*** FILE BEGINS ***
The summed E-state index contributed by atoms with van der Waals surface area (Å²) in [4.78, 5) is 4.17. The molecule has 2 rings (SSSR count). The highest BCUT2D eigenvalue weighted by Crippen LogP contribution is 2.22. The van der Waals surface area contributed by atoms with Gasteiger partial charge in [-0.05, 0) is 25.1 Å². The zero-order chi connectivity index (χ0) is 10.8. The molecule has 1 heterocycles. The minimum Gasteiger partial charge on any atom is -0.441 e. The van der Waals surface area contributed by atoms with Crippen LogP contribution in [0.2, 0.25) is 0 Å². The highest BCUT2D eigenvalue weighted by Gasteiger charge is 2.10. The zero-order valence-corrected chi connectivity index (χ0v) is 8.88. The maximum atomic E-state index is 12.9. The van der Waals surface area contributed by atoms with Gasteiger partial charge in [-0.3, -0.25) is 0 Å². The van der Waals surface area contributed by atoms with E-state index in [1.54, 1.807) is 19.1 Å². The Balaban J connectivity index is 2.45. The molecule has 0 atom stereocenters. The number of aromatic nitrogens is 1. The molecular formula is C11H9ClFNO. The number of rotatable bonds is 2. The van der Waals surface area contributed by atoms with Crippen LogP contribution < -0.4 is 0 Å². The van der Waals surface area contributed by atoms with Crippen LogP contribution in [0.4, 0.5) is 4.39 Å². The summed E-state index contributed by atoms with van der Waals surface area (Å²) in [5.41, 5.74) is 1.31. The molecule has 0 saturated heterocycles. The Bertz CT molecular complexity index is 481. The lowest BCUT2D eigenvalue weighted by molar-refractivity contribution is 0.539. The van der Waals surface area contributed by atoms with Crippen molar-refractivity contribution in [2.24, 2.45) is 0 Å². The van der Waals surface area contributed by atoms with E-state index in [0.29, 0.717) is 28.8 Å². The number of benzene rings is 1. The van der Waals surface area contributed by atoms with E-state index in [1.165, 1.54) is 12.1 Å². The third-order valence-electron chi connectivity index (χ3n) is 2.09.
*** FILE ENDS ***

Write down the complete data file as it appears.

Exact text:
The summed E-state index contributed by atoms with van der Waals surface area (Å²) in [4.78, 5) is 4.17. The molecule has 2 rings (SSSR count). The highest BCUT2D eigenvalue weighted by Crippen LogP contribution is 2.22. The van der Waals surface area contributed by atoms with Gasteiger partial charge in [-0.05, 0) is 25.1 Å². The zero-order chi connectivity index (χ0) is 10.8. The molecule has 1 heterocycles. The minimum Gasteiger partial charge on any atom is -0.441 e. The van der Waals surface area contributed by atoms with Crippen LogP contribution in [0.2, 0.25) is 0 Å². The highest BCUT2D eigenvalue weighted by Gasteiger charge is 2.10. The zero-order valence-corrected chi connectivity index (χ0v) is 8.88. The maximum atomic E-state index is 12.9. The van der Waals surface area contributed by atoms with Gasteiger partial charge in [-0.3, -0.25) is 0 Å². The van der Waals surface area contributed by atoms with E-state index in [1.54, 1.807) is 19.1 Å². The Balaban J connectivity index is 2.45. The molecule has 0 atom stereocenters. The number of aromatic nitrogens is 1. The molecular formula is C11H9ClFNO. The number of rotatable bonds is 2. The van der Waals surface area contributed by atoms with Crippen LogP contribution < -0.4 is 0 Å². The van der Waals surface area contributed by atoms with Crippen LogP contribution in [0.4, 0.5) is 4.39 Å². The summed E-state index contributed by atoms with van der Waals surface area (Å²) in [5.41, 5.74) is 1.31. The molecule has 0 saturated heterocycles. The Bertz CT molecular complexity index is 481. The lowest BCUT2D eigenvalue weighted by molar-refractivity contribution is 0.539. The van der Waals surface area contributed by atoms with Crippen molar-refractivity contribution in [2.24, 2.45) is 0 Å². The van der Waals surface area contributed by atoms with E-state index in [0.29, 0.717) is 28.8 Å². The number of benzene rings is 1. The van der Waals surface area contributed by atoms with E-state index in [1.165, 1.54) is 12.1 Å². The third-order valence-electron chi connectivity index (χ3n) is 2.09.